The ongoing despair within Syria and the related UN discussions, specifically the veto power utilised by both Russia and China, raises questions regarding democratic practices, the question of majority and minority rule, and conflicted, vested powers by small groups of people in society literally determining the fate (often at the level of survival) of thousands of people.
As many who take a minimalist view of democracy argue, sometimes given the conflict of interests so prevalent in society it is illumining we can even have sustained peaceful turnovers of elections in many countries. One theorist, Condorcet, saw democracy as rational, arguing that reason can ensure people, collectively – so through a majority system – vote the ‘right’ way to guarantee the ‘right’ decisions are made. Majority rule has been criticised for supposedly undermining individuals’ autonomy by anarchists such as Wolf who argues that the state has no moral authority. Murray Bookchin, one of my favourite authors, has competently criticised Wolf for lifestyle anarchism (one of the reasons Bookchin distanced himself from anarchism in 2002), on the basis that without majority rule we would have the tyranny of powerful minority interests, as illustrated by the UN’s security council veto ability. More specifically, Bookchin’s work on the problem of consensus style decisions is rather important to consider when understanding the problems of the UN voting structure when it comes to decisions such as Syria:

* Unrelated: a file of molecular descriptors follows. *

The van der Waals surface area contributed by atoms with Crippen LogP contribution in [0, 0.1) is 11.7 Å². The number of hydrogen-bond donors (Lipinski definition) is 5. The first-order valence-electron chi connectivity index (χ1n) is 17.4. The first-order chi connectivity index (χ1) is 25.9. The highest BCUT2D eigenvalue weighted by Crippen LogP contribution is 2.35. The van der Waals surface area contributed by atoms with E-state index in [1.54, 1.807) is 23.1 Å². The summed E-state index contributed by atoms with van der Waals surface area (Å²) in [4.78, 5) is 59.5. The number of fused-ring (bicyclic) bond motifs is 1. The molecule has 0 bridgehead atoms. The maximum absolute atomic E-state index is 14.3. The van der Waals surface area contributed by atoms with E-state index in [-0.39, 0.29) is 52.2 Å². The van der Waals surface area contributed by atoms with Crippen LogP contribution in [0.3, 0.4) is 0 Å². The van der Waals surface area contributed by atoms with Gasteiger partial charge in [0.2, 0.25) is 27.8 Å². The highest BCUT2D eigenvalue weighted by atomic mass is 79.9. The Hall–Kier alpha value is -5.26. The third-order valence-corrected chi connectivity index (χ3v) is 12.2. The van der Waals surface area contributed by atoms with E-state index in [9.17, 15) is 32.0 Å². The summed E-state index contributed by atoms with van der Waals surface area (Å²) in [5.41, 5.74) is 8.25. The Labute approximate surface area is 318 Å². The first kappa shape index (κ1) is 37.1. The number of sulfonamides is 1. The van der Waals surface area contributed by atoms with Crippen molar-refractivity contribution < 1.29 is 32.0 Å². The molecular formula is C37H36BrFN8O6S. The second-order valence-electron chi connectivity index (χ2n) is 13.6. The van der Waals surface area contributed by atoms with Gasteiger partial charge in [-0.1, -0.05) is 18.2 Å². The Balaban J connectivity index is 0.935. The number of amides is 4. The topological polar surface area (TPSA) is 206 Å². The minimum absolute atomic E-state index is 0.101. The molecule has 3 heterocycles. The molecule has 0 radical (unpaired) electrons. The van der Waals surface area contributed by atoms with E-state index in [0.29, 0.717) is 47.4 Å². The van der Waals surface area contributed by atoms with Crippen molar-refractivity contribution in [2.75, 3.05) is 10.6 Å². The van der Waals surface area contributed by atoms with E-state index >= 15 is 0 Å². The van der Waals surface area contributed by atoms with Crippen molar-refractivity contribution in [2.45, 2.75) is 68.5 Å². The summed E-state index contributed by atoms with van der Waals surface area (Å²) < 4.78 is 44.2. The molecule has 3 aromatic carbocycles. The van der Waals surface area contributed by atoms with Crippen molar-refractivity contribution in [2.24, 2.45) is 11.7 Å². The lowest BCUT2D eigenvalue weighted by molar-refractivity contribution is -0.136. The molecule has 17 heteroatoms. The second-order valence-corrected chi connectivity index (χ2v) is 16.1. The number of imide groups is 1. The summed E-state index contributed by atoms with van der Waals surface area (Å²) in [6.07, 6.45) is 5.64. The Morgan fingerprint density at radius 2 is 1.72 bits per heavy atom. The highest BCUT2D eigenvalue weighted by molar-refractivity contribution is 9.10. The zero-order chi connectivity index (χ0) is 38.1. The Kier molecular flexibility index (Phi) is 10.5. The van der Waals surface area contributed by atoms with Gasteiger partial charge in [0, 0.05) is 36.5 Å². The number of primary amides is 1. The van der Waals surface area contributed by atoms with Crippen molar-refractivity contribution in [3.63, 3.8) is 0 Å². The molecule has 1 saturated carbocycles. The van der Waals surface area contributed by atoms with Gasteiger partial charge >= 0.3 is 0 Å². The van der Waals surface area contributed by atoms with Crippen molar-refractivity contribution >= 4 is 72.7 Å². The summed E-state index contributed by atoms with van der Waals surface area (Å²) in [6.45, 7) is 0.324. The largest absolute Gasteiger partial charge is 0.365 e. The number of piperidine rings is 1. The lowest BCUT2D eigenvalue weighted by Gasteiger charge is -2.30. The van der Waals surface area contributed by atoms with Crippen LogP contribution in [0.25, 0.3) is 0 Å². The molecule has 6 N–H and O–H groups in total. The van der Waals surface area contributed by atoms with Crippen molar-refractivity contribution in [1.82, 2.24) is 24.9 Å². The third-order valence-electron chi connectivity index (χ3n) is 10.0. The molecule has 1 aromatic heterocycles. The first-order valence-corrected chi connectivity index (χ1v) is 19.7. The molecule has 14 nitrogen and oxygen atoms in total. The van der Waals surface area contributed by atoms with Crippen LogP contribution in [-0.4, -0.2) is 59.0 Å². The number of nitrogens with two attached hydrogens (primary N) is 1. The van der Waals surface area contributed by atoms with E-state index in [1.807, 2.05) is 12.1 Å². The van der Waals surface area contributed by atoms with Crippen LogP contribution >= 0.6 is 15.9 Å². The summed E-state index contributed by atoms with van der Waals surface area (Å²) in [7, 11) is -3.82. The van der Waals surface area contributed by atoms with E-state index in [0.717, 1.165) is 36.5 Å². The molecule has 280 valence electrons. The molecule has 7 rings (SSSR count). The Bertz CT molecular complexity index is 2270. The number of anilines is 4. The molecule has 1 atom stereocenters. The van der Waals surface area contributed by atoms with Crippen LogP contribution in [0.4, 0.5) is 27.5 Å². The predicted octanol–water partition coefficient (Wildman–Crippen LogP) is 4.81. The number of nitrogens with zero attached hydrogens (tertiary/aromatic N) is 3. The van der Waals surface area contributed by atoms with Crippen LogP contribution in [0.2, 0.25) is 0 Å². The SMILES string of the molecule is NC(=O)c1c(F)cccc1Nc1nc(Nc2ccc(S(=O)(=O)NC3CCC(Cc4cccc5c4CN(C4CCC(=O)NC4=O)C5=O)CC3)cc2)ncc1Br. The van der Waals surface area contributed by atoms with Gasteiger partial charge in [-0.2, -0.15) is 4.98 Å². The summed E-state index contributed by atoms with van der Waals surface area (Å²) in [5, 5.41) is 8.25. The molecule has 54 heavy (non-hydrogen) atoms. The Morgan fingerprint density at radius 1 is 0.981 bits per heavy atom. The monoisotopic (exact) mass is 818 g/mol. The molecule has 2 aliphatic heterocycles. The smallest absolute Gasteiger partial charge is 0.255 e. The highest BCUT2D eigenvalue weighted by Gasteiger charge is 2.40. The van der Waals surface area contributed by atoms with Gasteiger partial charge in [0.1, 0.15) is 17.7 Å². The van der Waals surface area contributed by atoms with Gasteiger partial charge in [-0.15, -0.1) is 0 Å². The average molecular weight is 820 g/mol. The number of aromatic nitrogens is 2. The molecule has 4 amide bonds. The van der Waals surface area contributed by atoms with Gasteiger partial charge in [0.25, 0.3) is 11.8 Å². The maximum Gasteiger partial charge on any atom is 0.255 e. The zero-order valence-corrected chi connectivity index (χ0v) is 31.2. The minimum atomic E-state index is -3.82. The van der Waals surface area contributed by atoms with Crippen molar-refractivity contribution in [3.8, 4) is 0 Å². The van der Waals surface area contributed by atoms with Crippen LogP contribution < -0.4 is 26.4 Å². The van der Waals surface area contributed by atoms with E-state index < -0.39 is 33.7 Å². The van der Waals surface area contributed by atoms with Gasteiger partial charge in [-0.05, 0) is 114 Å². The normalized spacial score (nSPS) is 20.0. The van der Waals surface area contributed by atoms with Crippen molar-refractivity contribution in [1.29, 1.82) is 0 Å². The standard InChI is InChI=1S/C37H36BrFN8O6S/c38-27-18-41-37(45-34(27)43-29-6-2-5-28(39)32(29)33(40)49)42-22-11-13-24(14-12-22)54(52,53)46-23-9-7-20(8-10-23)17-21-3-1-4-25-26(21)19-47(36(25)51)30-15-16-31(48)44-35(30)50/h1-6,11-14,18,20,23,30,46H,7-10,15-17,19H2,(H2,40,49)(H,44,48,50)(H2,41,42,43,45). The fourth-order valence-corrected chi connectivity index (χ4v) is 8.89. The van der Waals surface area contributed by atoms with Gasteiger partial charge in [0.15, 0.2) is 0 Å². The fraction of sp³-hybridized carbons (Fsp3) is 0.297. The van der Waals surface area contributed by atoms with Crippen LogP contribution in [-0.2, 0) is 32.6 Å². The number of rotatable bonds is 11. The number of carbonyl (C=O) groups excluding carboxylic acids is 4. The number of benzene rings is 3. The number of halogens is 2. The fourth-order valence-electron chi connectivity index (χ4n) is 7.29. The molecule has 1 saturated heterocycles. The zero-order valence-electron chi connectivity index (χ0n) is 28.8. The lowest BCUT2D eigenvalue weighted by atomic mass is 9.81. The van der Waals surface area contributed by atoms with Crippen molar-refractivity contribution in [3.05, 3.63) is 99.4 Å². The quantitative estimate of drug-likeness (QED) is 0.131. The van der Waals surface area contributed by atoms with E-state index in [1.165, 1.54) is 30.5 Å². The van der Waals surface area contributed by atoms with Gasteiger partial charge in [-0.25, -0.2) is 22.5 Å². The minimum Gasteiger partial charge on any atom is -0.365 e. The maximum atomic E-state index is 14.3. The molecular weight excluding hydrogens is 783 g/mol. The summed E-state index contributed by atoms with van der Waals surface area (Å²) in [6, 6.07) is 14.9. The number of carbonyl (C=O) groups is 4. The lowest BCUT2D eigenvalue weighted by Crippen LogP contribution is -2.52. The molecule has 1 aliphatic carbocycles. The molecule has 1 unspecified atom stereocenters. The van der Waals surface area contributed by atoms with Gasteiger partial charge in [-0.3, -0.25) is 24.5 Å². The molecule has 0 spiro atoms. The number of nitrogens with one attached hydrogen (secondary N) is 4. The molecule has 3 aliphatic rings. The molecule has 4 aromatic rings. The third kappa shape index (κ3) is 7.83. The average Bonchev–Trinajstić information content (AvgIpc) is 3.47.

But to examine consensus in practical terms, my own experience has shown me that when larger groups try to make decisions by consensus, it usually obliges them to arrive at the lowest common intellectual denominator in their decision-making: the least controversial or even the most mediocre decision that a sizeable assembly of people can attain is adopted — precisely because everyone must agree with it or else withdraw from voting on that issue. More disturbingly, I have found that it permits an insidious authoritarianism and gross manipulations — even when used in the name of autonomy or freedom (Murray Bookchin 1994).